By Michael Riley
The Remembrance Day ceremony in Wilberforce at the cenotaph, next to the municipal offices, attracted dozens of community members on Nov. 11 at 11 a.m. Organized by the Wilberforce Royal Canadian Legion branch 624, veterans and residents of Wilberforce and the surrounding area came out to honour our brave men and women in uniform in all military branches, past and present, who have fought for and secured our freedoms. In addition to the veterans and community members, Highlands East Deputy Mayor Cecil Ryall was also present.
One of the organizers, Hilary Klapow, welcomed everyone and signalled the start of the ceremony. Father Ted Morris gave the opening presentation and recited the Veterans’ Prayer. He told those present that Remembrance Day comes with a message, “Lest we forget,” and that the people we’re charged with remembering are our friends and neighbours, who in some cases, gave their lives and their good physical and mental health to fight against tyranny and for our freedom. While we cannot remember all the individuals’ names, we must remember their sacrifice and their pain, as those were personal.
“Remember the wife or the mother getting that dreaded telegram ‘We regret to inform you,’ or the sons and daughters who would never know their father or the potential of each of those people who could no longer contribute to their family, their country or to [humankind] in general. The price we pay for liberty is eternal vigilance. Those who forget the lessons of the past are condemned to repeat them. A bully, whether in the schoolyard or the leader of a nation state, must be confronted because he’ll always demand more. We’re still learning this,” he said.
Brenda Gallant was a new addition to the ceremony this year, and she sang Oh Canada, which was followed by the playing of The Last Post and Reveille, which according to the Canada.ca website on Remembrance Day draws the symbolic association between a soldier’s last duty of “sitting sentry” (death) and his or her “rising” above his/her mortal duties (reveille). Two minutes of silence was then observed by all present.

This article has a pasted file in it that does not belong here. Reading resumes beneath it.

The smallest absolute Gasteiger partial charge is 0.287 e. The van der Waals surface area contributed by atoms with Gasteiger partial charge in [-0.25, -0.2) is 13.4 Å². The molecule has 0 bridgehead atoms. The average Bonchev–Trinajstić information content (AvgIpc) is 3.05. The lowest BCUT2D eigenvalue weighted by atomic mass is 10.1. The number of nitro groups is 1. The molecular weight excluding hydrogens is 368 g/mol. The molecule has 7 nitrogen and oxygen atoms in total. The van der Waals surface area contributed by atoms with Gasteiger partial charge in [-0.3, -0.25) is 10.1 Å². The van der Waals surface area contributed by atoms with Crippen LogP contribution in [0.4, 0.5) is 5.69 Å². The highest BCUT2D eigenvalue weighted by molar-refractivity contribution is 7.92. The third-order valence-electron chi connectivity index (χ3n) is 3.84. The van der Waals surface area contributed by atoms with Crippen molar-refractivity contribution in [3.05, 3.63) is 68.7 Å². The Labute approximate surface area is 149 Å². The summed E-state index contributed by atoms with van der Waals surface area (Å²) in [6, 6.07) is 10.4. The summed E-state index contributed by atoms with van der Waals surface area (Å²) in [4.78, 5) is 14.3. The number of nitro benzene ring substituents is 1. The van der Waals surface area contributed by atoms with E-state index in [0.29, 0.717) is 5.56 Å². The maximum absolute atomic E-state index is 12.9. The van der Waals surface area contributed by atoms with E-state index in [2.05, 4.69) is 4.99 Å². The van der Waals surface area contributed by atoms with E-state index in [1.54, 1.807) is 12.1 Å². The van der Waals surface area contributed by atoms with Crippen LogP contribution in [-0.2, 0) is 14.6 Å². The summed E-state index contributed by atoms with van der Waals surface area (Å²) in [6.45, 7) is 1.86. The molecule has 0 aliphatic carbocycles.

After the two minutes of silence, Barb Munroe sang Abide with Me.
“Apparently, Abide with Me is a traditional song of the Legion, because I said to them, there are other lovely gospel songs. They said no, Abide with Me is the Legion sponsored song,” she says.
This was followed by the listing of the wreaths that had been laid at the cenotaph; Sovereign, Silver Cross Mother, Government of Canada, Government of Ontario, Municipality of Highlands East, Legion, First World War Vets, World Second World War Vets, Korean War Vets, Hong Kong Vets, Afghanistan Vets, Canadian Forces, Indigenous Veterans, RCMP, OPP, Highlands East Fire Department, Deceased members and Vets, Wilberforce Vets, Canoe FM 100.9, Red Cross, Community Support and the Lion’s Club.
The Act of Remembrance was then read out;
They shall not grow old
As we that are left grow old
Age shall not weary them
At the going down of the sun
And in the morning
We shall remember them
to which the crowd replied;
We shall remember them.
Father Morris delivered the Benediction and the Royal Anthem was then sung by Gallant, who reminded everyone to remember to sing “King” [for the new King Charles III] instead of “Queen,” [for the recently passed Queen Elizabeth II] which drew a few scattered laughs with people, realizing they may have made that mistake out of habit.
Overall, Munroe thought it was a nice turnout to the ceremony, and that the weather was much warmer and more pleasant than last year’s service, which was colder and had snow flurries.
“It’s nice to see the kids come because it doesn’t mean anything to the younger generation. I mean a lot of them don’t even have grandparents, in the services maybe but not in the wars,” she said.
Klapow, along with Debbie Natale, has been helping out Janice Sorensen, the second vice president of the Wilberforce Legion, who was arranging the service for the last couple of weeks.
“I thought the ceremony went very well. It was great that the OPP closed off the road during the service. The hot pork lunch in Harcourt [at the Harcourt Community Centre] was great,” she said.
Any donations made at the luncheon went to the Douglas C. Hatch Branch 624 Poppy Fund.
Norman Fowler said that his grandfather and uncle were in the First World War, and his father was a Lt. Cmdr. in the Canadian and the Royal Navy during the Second World War. He said there’s so many stories of veterans here that people don’t hear about, because a lot of them are passing away and their stories are lost forever, or like his father, they just don’t like to talk about their experiences in war.
“It shakes me a bit when I see some people just fluffing it off. One day, one hour, whatever it is. It’s a good service, short and sweet and to the point,” he said.
Fowler was glad to see some kids at the ceremony, some as young as toddlers, to keep the tradition alive and to keep them aware of what Remembrance Day means.
“I don’t know if they do it now, but the Legion used to send one of their members to the schools to explain to them what it’s all about. But it’s better that they’re here though too,” he said. “It’s a good learning experience and keeps them remembering too.”